Santa Claus was a no-show. And that’s a bearish sign for 2024.

You see, the last five trading days of the old year and the first two trading days of the New Year make up the “Santa Claus Rally” period. This is typically one of the strongest one-week periods in the market – averaging a gain of 1.3%.

Most of the time, when the Santa Claus Rally generates a big gain, the market performs well the following year. Indeed, over the past 72 years, whenever the Santa Claus Rally period was positive, the S&P 500 went on to gain an average of 10.4% over the next year.

That’s why all of the financial television talking heads were so giddy last week. The stock market was grinding higher. The S&P 500 was approaching all-time highs. And, just about everyone talked about how the Santa Claus Rally was such a bullish omen for 2024.

Over the past few trading days, though, Santa took a detour. And the talking heads have gone silent.

On Wednesday, the S&P 500 closed 80 points below last Thursday’s high. It lost just over 1% during the traditionally bullish Santa Claus Rally period. 

In the words of Yale Hirsch, the creator of Stock Trader’s Almanac who first noted the Santa Claus Rally period, “If Santa should fail to call, bears may come to Broad and Wall.”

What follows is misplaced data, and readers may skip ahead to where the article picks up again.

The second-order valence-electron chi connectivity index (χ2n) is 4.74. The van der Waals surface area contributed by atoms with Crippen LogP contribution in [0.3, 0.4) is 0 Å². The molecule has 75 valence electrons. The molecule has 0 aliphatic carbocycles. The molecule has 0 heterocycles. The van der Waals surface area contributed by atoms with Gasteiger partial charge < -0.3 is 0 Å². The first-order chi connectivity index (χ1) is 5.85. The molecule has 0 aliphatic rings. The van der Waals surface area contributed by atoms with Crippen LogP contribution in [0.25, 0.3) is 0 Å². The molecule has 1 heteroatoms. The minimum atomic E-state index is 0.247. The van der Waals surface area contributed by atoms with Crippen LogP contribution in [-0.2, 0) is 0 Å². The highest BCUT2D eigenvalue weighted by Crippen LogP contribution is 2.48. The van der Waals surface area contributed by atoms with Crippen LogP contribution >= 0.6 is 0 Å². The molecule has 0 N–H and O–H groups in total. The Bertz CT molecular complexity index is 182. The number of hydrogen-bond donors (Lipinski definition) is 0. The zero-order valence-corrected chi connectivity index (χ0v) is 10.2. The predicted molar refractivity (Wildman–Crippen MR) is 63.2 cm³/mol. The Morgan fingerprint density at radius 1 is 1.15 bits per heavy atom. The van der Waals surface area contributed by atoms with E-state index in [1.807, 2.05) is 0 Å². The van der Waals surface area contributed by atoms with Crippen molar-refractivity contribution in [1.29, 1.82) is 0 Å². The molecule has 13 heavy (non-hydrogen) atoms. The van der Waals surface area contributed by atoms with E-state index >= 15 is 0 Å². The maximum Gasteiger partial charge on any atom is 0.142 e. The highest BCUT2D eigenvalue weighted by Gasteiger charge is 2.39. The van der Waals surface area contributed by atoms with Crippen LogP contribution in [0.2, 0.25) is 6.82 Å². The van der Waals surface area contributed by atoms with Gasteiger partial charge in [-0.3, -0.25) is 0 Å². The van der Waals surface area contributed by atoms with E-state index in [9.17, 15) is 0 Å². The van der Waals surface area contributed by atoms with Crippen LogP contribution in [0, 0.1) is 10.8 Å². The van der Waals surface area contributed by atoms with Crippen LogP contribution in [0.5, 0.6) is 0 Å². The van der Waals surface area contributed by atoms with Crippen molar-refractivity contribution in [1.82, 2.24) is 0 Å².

The New York Stock Exchange, of course, is located at the corner of Broad and Wall Streets in New York. And, since Santa didn’t show up there this year, Mr. Hirsch would suggest the gains for the coming year will be somewhat muted.

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This most recent period is only the 16th time since 1950 that Santa hasn’t shown up on Wall Street. The average annual return following the previous 15 times was 4.1%.

That’s not negative. So, maybe we shouldn’t get too bearish.

But, a 4.1% return is a far cry from the 10.4% average gain following the positive rally years. Heck, my money market fund pays better than that – without the systemic risk of being in the stock market.

Of course, past performance is not a guarantee of future results. Anything can happen. And we shouldn’t place too much emphasis on any one indicator.

Last week, though, just about all of the talking heads were pointing to the potential for a Santa Claus Rally as a reason for investors to rush into the market or risk being left behind. Maybe now we should consider using Santa’s failure to appear as a reason to take a step back, calmly assess the situation, and perhaps wait for a more opportune moment to put our hard-earned money to work.

Best regards and good trading,


Jeff Clark
Editor, Market Minute